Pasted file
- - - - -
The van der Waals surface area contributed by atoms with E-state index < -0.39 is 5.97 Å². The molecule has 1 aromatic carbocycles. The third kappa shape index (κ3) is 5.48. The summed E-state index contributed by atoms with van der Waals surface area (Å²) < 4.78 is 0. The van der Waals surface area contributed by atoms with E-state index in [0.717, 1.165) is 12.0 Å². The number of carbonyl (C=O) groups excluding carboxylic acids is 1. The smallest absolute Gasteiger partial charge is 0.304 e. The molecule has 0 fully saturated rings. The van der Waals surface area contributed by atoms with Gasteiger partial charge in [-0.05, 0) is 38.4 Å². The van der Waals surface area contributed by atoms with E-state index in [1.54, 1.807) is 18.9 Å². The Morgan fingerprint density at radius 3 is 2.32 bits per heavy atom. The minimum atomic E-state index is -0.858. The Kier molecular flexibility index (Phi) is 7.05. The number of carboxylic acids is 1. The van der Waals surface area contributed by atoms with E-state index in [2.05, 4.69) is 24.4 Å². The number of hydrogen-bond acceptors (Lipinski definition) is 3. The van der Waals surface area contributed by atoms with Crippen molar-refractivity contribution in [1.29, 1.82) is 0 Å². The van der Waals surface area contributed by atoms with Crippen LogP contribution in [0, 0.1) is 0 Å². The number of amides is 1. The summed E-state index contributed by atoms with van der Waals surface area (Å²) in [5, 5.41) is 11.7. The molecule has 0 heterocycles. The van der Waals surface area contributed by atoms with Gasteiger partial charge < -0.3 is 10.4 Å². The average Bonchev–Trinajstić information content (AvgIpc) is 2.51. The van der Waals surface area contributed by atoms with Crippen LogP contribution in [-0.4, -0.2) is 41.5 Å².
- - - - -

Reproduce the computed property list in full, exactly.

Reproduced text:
The van der Waals surface area contributed by atoms with E-state index < -0.39 is 5.97 Å². The molecule has 1 aromatic carbocycles. The third kappa shape index (κ3) is 5.48. The summed E-state index contributed by atoms with van der Waals surface area (Å²) < 4.78 is 0. The van der Waals surface area contributed by atoms with E-state index in [0.717, 1.165) is 12.0 Å². The number of carbonyl (C=O) groups excluding carboxylic acids is 1. The smallest absolute Gasteiger partial charge is 0.304 e. The molecule has 0 fully saturated rings. The van der Waals surface area contributed by atoms with Gasteiger partial charge in [-0.05, 0) is 38.4 Å². The van der Waals surface area contributed by atoms with E-state index in [1.54, 1.807) is 18.9 Å². The Morgan fingerprint density at radius 3 is 2.32 bits per heavy atom. The minimum atomic E-state index is -0.858. The Kier molecular flexibility index (Phi) is 7.05. The number of carboxylic acids is 1. The van der Waals surface area contributed by atoms with E-state index in [2.05, 4.69) is 24.4 Å². The number of hydrogen-bond acceptors (Lipinski definition) is 3. The van der Waals surface area contributed by atoms with Crippen molar-refractivity contribution in [1.29, 1.82) is 0 Å². The van der Waals surface area contributed by atoms with Crippen LogP contribution in [0, 0.1) is 0 Å². The number of amides is 1. The summed E-state index contributed by atoms with van der Waals surface area (Å²) in [5, 5.41) is 11.7. The molecule has 0 heterocycles. The van der Waals surface area contributed by atoms with Gasteiger partial charge < -0.3 is 10.4 Å². The average Bonchev–Trinajstić information content (AvgIpc) is 2.51. The van der Waals surface area contributed by atoms with Crippen LogP contribution in [-0.4, -0.2) is 41.5 Å².